before the boy, who was still trembling, and said to him the following:
“I know that you have lost your father, but now you have found another
one – me,” and he hugged him. This was said with such power that the boy burst out in tears and his speech returned to him.

the slums of Shanghai there were cases in which dogs would devour baby
girls who had been thrown into garbage cans. When the newspapers
announced this, Archbishop John told Mrs. Shakhmatova to go and buy two
bottles of Chinese vodka – at which she cringed in horror. But her
horror increased when he demanded that she accompany him into these very
slums, where it was common knowledge that grown-up people would be
murdered. Fearless as ever, the young Bishop insisted on going there,
walking through dark alleys in the worst neighborhood. She recalled what
horror seized her heart when they, n the darkness of night, walked and
encountered only drunkards, shady characters, and growling dogs and
cats. She held the bottles in her hands, following him with
trepidation, when suddenly a growl was heard from a drunken man sitting
in a dark doorway, and the faint moan of a baby was heard from a nearby
garbage can. When the Bishop hastened towards the cry, the drunkard
growled in warning. Then the Bishop turned to Mrs. Shakhmatova and said,
“Hand me a bottle.” Raising the bottle in one hand and pointing to the
garbage can with the other, Blessed John, without words, conveyed the
message of the proposed sale. The bottle ended up in the hands of the
drunkard, and Mrs. Shakmatova saved the child. That night the Bishop returned to the orphanage with two more babies under his arms. 

 “Once during the war,” she continued, “the poverty of the orphanage
reached such immense proportions that there was literally nothing with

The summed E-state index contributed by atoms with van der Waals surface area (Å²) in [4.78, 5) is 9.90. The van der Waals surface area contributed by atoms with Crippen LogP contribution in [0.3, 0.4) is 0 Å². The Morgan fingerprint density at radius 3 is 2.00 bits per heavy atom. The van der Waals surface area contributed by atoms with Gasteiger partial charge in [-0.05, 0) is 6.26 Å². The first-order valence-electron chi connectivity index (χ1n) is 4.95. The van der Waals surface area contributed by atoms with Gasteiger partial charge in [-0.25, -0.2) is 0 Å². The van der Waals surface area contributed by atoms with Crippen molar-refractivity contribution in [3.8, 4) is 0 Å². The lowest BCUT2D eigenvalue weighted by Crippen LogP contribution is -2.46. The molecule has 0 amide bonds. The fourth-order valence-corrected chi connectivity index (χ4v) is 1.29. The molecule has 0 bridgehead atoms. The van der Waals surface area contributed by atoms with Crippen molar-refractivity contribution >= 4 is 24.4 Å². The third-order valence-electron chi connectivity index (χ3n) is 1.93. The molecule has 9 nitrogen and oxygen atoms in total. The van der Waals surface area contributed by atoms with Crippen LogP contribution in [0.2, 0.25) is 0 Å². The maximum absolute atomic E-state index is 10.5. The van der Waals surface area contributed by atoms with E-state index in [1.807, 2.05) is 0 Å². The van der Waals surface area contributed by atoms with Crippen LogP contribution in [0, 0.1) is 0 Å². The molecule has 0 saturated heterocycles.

which to feed the children, and there must have been at least ninety of
them at that time. Our staff was indignant because Archbishop John kept
bringing in new children, some of whom had parents, and we were having
to feed someone else’s children. Such were his ways. One evening when he came to us – worn out, tired, cold and silent – I could not resist telling him off. I said that we women could not tolerate this any longer, that we could not bear to see hungry little mouths and not be able to put anything into them. I could not control myself and raised my voice in indignation. I not only complained, I was full of wrath at him for putting us through this. He looked sadly at me and said, ‘What do you really need?’ I said, right off the bat, ‘Everything, but at least some oatmeal. I have nothing to feed the children with in the morning.”

Archbishop John looked at her sadly and went upstairs. Then she heard him making prostrations, so vigorously and loudly that even the neighbors complained. Pangs of conscience bothered her, and that night she couldn’t sleep. She dozed off in the morning, only to be awakened by the doorbell. When she opened the door, there stood a gentleman of English extraction who said that he represented some cereal company, and that he had a surplus of oatmeal; and he wanted to know whether they could use it since he heard that there were children here. They began to bring in bags and bags of oatmeal. While this was going on, with the commotion of banging doors, Blessed John began to descend the staircase. Hardly could Mrs. Shakhmatova utter a word to him when she saw his glance. He did not say anything, but with his eyes, with one single glance, he reproached her for her unbelief. She said she could have fallen on her knees and kissed his feet, but he was already gone to continue his prayer to God, now of thanksgiving. (source)

 Troparion Tone 6

Glorious apostle to an age of coldness and unbelief, invested with the
grace-filled power of the saints of old, divinely illumined seer of
heavenly mysteries, feeder of orphans, hope of the hopeless, thou
didst enkindle on earth the fire of love for Christ upon the dark eve
of the day of judgement. Pray now that this sacred flame may also
rise from our hearts.

3 thoughts on “St. John Maximovitch of Shanghai and San Francisco